This second of a series of three stories covering the 2014 MDA Clinical Conference discusses pain in neuromuscular disorders
The 2014 MDA Clinical Conference, held in Chicago March 16-19, was attended by some 500 people, mostly physicians and other health care professionals.
How MDA-supported research to counteract a complement protein and rev up regulatory T cells may improve MG treatment
"I’m on CellCept, prednisone, Mestinon and IVIG every three weeks," says 38-year-old Rachel Pegram. "Prednisone, which I have taken for more than 22 years now, has very rough side effects. It has caused weight gain, diabetes and glaucoma. I cannot say I have ever gone into remission without drugs, but I believe I have been in a drug-induced remission. I have spent a lot of time in hospitals for...
The National Institutes of Health is conducting a study to develop a questionnaire about motor function in young children who have a neuromuscular disorder
In its Summer 2013 round of grants, MDA awarded 31 new grants totaling $8.5 million.
Jacobus Pharmaceutical has opened its original, 30-person, invitation-only trial of 3,4-diaminopyridine for Lambert-Eaton myasthenic syndrome (LEMS) to additional participants who meet study criteria
Update (April 14, 2014): This phase 2 trial of 3,4-diaminopyridine is now closed to new participants. However, the drug remains available on a "compassionate use" -- also called "expanded access" -- basis to qualified patients with LEMS and related disorders of the neuromuscular junction. See Treatment Use of 3,4-Diaminopyridine; or enter NCT01765140 in the search box at ClinicalTrials.gov.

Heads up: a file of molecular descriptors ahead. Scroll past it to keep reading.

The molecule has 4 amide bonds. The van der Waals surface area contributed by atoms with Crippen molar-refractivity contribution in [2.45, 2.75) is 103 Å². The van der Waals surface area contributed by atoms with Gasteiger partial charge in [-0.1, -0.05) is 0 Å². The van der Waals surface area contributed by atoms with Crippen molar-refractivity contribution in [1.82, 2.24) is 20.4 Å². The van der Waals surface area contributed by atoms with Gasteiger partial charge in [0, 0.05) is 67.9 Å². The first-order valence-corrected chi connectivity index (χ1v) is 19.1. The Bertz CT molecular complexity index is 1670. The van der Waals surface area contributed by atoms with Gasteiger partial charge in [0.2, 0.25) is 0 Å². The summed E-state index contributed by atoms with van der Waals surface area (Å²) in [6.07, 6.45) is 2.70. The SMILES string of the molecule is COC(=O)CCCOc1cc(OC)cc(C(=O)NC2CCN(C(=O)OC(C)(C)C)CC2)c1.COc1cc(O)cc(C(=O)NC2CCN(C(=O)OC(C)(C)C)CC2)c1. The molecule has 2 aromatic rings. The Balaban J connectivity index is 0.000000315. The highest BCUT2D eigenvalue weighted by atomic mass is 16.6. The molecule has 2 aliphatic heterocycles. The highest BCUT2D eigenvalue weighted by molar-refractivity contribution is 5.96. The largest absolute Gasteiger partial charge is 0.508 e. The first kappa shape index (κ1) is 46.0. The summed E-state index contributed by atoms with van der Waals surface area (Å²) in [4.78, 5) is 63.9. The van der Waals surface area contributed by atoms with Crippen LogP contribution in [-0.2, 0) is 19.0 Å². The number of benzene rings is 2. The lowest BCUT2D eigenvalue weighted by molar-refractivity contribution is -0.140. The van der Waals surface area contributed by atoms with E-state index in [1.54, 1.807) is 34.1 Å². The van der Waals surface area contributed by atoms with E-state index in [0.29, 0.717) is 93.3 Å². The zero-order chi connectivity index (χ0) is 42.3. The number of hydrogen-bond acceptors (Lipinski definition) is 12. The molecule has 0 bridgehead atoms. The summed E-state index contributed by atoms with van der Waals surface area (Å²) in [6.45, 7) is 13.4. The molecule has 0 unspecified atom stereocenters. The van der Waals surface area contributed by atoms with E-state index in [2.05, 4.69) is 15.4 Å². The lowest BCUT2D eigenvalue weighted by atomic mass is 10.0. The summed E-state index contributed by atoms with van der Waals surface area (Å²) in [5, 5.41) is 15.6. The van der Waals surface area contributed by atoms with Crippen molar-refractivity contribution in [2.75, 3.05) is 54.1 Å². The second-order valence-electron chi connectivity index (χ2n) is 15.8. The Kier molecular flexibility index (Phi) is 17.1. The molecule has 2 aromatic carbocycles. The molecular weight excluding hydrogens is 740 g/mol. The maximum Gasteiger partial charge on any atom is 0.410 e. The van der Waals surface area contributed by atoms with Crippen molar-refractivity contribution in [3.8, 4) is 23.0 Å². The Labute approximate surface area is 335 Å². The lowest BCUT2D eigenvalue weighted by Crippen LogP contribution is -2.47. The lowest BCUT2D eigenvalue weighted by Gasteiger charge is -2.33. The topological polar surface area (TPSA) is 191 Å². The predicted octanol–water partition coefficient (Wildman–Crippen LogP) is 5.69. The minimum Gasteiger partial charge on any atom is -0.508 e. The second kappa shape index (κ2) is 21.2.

Research progress in one disease can lead to progress in other diseases — and MDA’s latest round of grants seek to leverage this potential
In its summer 2013 round of research grant awards, the Muscular Dystrophy Association aims to catalyze research progress in a dozen neuromuscular diseases, with an eye toward applying that knowledge to related muscle diseases, as well.
“A large number of our grants are investigating new therapeutic technologies,” notes Jane Larkindale, MDA's vice president of research. “These are 'platform'...
In the 1970s, Elyse Bruce saw her teenage brother deal with MG — but in the 2000s, she struggled to find a diagnosis for her young son’s mysterious symptoms
I was a pre-teen in the 1970s when my older brother began having problems. My parents thought he was just hitting those teen years when rebellion is the word of the day. He went from being an excellent clarinetist to a mediocre one, and the more he practiced, the worse he sounded. He would get up from the supper table and fall into the wall; my parents asked him straight out if he was on drugs.